Cover image for Voices of ancient Egypt
Voices of ancient Egypt
Winters, Kay.
Personal Author:
Publication Information:
Washington, D.C. : National Geographic Society, [2003]

Physical Description:
32 pages : color illustrations ; 32 cm
Individual craftsmen, artists, and laborers describe the work that they do in Egypt during the time of the Old Kingdom, and the historical note places them in context.
The scribe -- The farmer -- The pyramid builder -- The herdsman -- The birdnetter -- The washer of clothes -- The weaver -- The goldsmith -- The embalmer -- The dancer -- The carpenter -- The sailor -- The marshman -- Historical note.
Reading Level:
780 Lexile.
Program Information:
Accelerated Reader AR MG 5.5 0.5 73102.

Reading Counts RC 3-5 4.5 3 Quiz: 36512 Guided reading level: O.
Added Author:
Format :


Call Number
Material Type
Home Location
Item Holds
DT61 .W58 2003 Juvenile Non-Fiction Central Closed Stacks
DT61 .W58 2003 Juvenile Non-Fiction Open Shelf
DT61 .W58 2003 Juvenile Non-Fiction Open Shelf

On Order



Beautiful full-color illustrations and poems tell the stories of different occupations in ancient Egypt, from the farmer to the pyramid builder, from the goldsmith to the embalmer. Based on the latest historical research, Voices of Ancient Egypt conveys a dramatic sense of everyday life in this multicultural civilization.

From the Trade Paperback edition.

Author Notes

Kay Winters was captivated by Egypt during visits as a language arts consultant in the American International Schools in Cairo and Alexandria. This author of numerous children's books now lives in Quakertown, PA.

Barry Moser is an award-winning artist, illustrator, book designer and publisher. His work graces the Metropolitan Museum of Art and the British Museum collections.

From the Trade Paperback edition.

Reviews 3

Booklist Review

Gr. 3-6, younger for reading aloud. Evocative words and an arresting design bring a long-gone civilization to life. Each two-page spread introduces an essential cog in the Egyptian wheel: a portrait of a scribe, or a pyramid builder, or a dancer, taking up almost a whole page, faces a lyrical yet sturdy first-person introduction. The scribe says, I study day and night, / learn law, literature, and mathematics, / copy retold tales. / . . . others bear lashes to build tombs / . . . weave cloth in airless rooms, / I unlock secrets in ancient scrolls. Great care has been taken with format. The spreads are seamless; the backgrounds are the color of sand. The words, which stand out against the pages, black marks in the middle of a desert, are simply decorated by a hieroglyph that represents the worker's job. Moser's robust workers, with complexions that reflect the landscape, sometimes appear alone against the background, but they are always engaged in their work. An informative historical note offers more information about each occupation, and a bibliography is appended, but it might have been nice to learn about Moser's artistic sources. A fine choice for social studies classes, where the book can be used for reader's theater. --Ilene Cooper Copyright 2003 Booklist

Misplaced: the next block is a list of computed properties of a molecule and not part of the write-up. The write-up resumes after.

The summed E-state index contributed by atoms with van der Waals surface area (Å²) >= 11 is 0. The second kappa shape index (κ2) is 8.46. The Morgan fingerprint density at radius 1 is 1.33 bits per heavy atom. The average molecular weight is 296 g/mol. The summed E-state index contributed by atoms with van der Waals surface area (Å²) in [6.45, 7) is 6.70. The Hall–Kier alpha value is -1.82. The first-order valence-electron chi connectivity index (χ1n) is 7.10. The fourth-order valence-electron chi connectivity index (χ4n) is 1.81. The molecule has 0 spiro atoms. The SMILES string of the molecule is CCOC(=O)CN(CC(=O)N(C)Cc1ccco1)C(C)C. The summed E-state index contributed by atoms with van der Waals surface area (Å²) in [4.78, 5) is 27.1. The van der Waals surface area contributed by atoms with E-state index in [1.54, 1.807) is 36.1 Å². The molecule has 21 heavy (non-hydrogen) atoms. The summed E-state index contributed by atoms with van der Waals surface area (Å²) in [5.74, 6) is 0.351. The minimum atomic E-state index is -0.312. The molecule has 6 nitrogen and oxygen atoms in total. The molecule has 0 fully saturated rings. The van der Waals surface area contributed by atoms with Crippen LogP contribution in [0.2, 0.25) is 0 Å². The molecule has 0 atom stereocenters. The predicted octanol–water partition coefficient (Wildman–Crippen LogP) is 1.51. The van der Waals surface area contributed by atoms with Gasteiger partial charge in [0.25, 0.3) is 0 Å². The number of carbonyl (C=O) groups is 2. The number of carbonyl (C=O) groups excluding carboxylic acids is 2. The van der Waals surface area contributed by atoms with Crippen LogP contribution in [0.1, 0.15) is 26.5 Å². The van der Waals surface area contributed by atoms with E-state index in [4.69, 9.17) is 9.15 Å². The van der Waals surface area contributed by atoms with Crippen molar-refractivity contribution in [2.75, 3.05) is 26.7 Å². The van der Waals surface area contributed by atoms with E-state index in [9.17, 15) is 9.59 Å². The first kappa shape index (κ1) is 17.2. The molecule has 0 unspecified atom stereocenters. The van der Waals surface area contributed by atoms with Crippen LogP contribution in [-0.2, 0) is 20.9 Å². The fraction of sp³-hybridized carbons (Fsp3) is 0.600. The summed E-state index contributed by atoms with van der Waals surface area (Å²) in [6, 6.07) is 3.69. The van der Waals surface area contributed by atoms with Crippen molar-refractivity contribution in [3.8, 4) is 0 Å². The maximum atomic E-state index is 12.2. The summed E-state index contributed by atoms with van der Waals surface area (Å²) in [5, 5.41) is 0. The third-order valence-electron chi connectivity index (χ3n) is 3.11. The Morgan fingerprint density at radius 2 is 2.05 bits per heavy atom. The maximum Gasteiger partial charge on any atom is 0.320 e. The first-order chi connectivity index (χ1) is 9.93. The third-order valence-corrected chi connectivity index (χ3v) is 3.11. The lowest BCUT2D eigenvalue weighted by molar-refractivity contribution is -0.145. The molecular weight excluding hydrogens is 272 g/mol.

Publisher's Weekly Review

Those who contributed to the way of life in the pharaohs' time proudly describe their work in the poems in Voices of Ancient Egypt by Kay Winters, illus. by Barry Moser. From the Scribe, who "unlock[s] secrets in ancient scrolls," to the Weaver, who "create[s] cloth fit for gods," and the Goldsmith, whose work "glitters almost as bright as our sun god Re," these portraits of dedicated craftsmen have resonance today, even as their words re-create a civilization of long ago. Endnotes provide additional factual details. (c) Copyright PWxyz, LLC. All rights reserved

School Library Journal Review

Gr 4-6-This book presents the voices of 13 individuals in various Old Kingdom occupations, ranging from scribe to herdsman. Winters uses first-person, free-verse poems to describe the workers' duties and places in society. Her verse is rich with informative detail: "I am a washer of clothes./Brother to the crocodile,/I spend my days in water./I soak the clothes, beat them with a wooden stave,/then wrap them around a stick/to wring out the wet." The author gives voice to the birdnetter and marshman, whom other authors neglect or lump together under headings such as "Peasants." Women are represented in the occupations of farmer, dancer, and weaver. Moser provides visual context for the selections with delicately textured watercolors. Clothing, tools, and landscapes are imagined with such faithful attention to historical detail that readers will learn as much from the illustrations as from the text. The figures, rendered in warm brown hues, embody the grace and serene strength often associated with ancient Egyptian culture. Together, text and art lend dignity to each laborer's efforts, working from the assumption that stonecutters and sailors alike took pride in their contributions to Pharaoh's kingdom. A lovely browsing title, Voices also contains valuable information for students. The historical notes and bibliography will prove especially helpful for reports.-Eve Ortega, Cypress Library, CA (c) Copyright 2010. Library Journals LLC, a wholly owned subsidiary of Media Source, Inc. No redistribution permitted.